Graduate Program Details
Social, Religious, and Academic Contexts
For several years now, the Department of Theology at Georgetown University has been exploring the desirability and feasibility of a doctoral program in theology to foster the mission of both the University and the Department. The necessity and urgency of such a program are now made evident by recent movements and events external to the academy as well as by the intellectual challenges posed by contemporary society and culture to religious studies and theology as academic disciplines. These movements and events as well as challenges shape the special focus, approach, and methodology of the proposed doctoral program.
- Social and Religious Factors. Thanks to globalization and immigration, the West in general, and the American society in particular, are becoming increasingly multicultural, multiethnic, and multireligious. As a result, being religious today means, even in the United States, being interreligious and calls for intercultural and interreligious understanding and collaboration on both national and international levels. This need was made dramatically evident by the 9/11 event and its aftermath. Furthermore, there has been a massive demographic shift in Christianity from the North to the South, in which almost two thirds of its membership will reside in the so-called “Third World” Africa, Asia, and Latin America) in the next few decades. This shift of the Christian population to the South, where Christians and followers of other religions rub shoulders with one another, presents Christians and others with an urgent need for dialogue.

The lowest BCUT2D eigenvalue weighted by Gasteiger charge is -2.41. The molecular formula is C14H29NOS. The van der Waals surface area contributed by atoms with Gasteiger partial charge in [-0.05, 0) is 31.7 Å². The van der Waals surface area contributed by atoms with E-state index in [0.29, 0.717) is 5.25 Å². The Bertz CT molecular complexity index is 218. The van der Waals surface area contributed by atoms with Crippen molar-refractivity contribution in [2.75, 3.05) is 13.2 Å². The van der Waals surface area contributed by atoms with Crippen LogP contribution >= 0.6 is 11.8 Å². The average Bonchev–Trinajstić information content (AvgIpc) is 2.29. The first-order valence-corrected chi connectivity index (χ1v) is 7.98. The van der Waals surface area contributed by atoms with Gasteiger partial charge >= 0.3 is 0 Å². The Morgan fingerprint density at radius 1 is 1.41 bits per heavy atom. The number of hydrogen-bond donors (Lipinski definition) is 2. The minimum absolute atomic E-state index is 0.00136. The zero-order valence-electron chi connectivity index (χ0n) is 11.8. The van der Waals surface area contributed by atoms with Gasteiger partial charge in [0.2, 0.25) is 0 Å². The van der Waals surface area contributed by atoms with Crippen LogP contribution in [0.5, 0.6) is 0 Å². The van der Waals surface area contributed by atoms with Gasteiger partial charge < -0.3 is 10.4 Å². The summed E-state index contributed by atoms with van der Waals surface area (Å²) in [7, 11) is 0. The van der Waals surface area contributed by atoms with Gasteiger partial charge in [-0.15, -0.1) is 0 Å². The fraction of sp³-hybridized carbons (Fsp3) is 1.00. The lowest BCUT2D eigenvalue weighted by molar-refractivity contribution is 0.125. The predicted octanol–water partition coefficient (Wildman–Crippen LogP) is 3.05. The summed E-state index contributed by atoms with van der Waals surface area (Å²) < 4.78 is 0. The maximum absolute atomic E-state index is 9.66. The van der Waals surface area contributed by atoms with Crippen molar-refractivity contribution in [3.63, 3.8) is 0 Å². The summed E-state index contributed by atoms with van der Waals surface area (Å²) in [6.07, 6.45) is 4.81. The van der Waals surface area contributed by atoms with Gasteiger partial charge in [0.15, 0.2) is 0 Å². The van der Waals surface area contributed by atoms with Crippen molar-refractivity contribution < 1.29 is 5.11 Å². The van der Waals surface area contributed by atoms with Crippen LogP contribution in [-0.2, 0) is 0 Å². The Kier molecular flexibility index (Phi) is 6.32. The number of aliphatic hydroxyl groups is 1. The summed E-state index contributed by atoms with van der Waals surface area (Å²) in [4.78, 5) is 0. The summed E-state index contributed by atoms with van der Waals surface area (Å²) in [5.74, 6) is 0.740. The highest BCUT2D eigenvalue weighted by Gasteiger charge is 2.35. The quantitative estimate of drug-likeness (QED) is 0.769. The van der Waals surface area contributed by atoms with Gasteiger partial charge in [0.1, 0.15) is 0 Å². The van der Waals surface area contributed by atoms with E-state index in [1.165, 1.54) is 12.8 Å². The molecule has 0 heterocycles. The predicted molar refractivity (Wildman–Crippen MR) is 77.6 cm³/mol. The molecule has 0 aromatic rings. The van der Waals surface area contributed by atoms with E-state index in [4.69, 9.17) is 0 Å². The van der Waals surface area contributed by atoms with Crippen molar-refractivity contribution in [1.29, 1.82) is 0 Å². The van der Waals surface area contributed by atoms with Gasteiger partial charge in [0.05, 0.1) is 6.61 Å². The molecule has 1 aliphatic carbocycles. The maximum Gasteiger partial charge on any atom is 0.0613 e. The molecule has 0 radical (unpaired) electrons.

The urgent need for intercultural and interreligious dialogue for the sake of religious harmony, world peace, and justice has been recognized by the leaders of the Roman Catholic Church at the Second Vatican Council and by Pope John Paul II. In 1995, the Society of Jesus embraced interreligious dialogue as an essential element of its mission at its thirty-fourth general congregation, stating that “to be religious today is to be interreligious in the sense that a positive relationship with believers of other faiths is a requirement in a world of religious pluralism.” This need was ividly brought home to us by His Grace Rowan Williams, Archbishop of Canterbury, in his address to Georgetown University in which he said that “one of the darkest and most tragic parts of our history in relation to other faiths (‘our’ history being, for these purposes, the history of all the Abrahamic faiths) is the construction of the other as the opposite. We have to put behind us a picture of the world of faiths in which each is seen as answering the same questions, so that the respective ‘performance’ of different traditions can be categorized in terms of right and wrong to these questions. Binary oppositions do not serve us at all here.”